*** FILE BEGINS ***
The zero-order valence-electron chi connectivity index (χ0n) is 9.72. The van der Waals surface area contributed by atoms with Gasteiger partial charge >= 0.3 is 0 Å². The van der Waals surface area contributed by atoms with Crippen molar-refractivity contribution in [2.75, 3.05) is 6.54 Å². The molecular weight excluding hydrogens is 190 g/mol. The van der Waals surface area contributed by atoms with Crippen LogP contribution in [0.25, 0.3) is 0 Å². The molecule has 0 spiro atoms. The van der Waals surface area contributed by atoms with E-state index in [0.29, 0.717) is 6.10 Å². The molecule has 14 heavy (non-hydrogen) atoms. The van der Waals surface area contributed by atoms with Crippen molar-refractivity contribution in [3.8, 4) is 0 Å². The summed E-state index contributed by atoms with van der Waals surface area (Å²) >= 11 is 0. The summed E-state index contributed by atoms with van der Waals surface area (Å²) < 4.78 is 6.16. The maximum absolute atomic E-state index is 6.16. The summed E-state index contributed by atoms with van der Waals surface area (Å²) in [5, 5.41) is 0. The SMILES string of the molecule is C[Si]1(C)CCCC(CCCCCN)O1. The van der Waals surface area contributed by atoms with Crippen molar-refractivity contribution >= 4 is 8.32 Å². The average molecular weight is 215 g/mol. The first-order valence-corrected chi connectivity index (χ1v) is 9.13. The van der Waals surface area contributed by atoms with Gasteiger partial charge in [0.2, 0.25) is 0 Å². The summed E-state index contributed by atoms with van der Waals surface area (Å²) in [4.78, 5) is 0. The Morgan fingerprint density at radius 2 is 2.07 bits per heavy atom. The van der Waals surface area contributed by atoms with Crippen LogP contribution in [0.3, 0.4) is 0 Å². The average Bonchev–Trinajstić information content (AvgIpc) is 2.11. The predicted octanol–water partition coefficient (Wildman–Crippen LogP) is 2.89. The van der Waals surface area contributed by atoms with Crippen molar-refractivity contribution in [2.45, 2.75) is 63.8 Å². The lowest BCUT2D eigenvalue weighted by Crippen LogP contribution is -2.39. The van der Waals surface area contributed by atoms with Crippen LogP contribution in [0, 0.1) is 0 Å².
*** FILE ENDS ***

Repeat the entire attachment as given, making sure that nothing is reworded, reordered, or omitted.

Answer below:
The zero-order valence-electron chi connectivity index (χ0n) is 9.72. The van der Waals surface area contributed by atoms with Gasteiger partial charge >= 0.3 is 0 Å². The van der Waals surface area contributed by atoms with Crippen molar-refractivity contribution in [2.75, 3.05) is 6.54 Å². The molecular weight excluding hydrogens is 190 g/mol. The van der Waals surface area contributed by atoms with Crippen LogP contribution in [0.25, 0.3) is 0 Å². The molecule has 0 spiro atoms. The van der Waals surface area contributed by atoms with E-state index in [0.29, 0.717) is 6.10 Å². The molecule has 14 heavy (non-hydrogen) atoms. The van der Waals surface area contributed by atoms with Crippen molar-refractivity contribution in [3.8, 4) is 0 Å². The summed E-state index contributed by atoms with van der Waals surface area (Å²) >= 11 is 0. The summed E-state index contributed by atoms with van der Waals surface area (Å²) < 4.78 is 6.16. The maximum absolute atomic E-state index is 6.16. The summed E-state index contributed by atoms with van der Waals surface area (Å²) in [5, 5.41) is 0. The SMILES string of the molecule is C[Si]1(C)CCCC(CCCCCN)O1. The van der Waals surface area contributed by atoms with Crippen molar-refractivity contribution >= 4 is 8.32 Å². The average molecular weight is 215 g/mol. The first-order valence-corrected chi connectivity index (χ1v) is 9.13. The van der Waals surface area contributed by atoms with Gasteiger partial charge in [0.2, 0.25) is 0 Å². The summed E-state index contributed by atoms with van der Waals surface area (Å²) in [4.78, 5) is 0. The Morgan fingerprint density at radius 2 is 2.07 bits per heavy atom. The van der Waals surface area contributed by atoms with Crippen LogP contribution in [0.3, 0.4) is 0 Å². The average Bonchev–Trinajstić information content (AvgIpc) is 2.11. The predicted octanol–water partition coefficient (Wildman–Crippen LogP) is 2.89. The van der Waals surface area contributed by atoms with Crippen molar-refractivity contribution in [2.45, 2.75) is 63.8 Å². The lowest BCUT2D eigenvalue weighted by Crippen LogP contribution is -2.39. The van der Waals surface area contributed by atoms with Crippen LogP contribution in [0, 0.1) is 0 Å².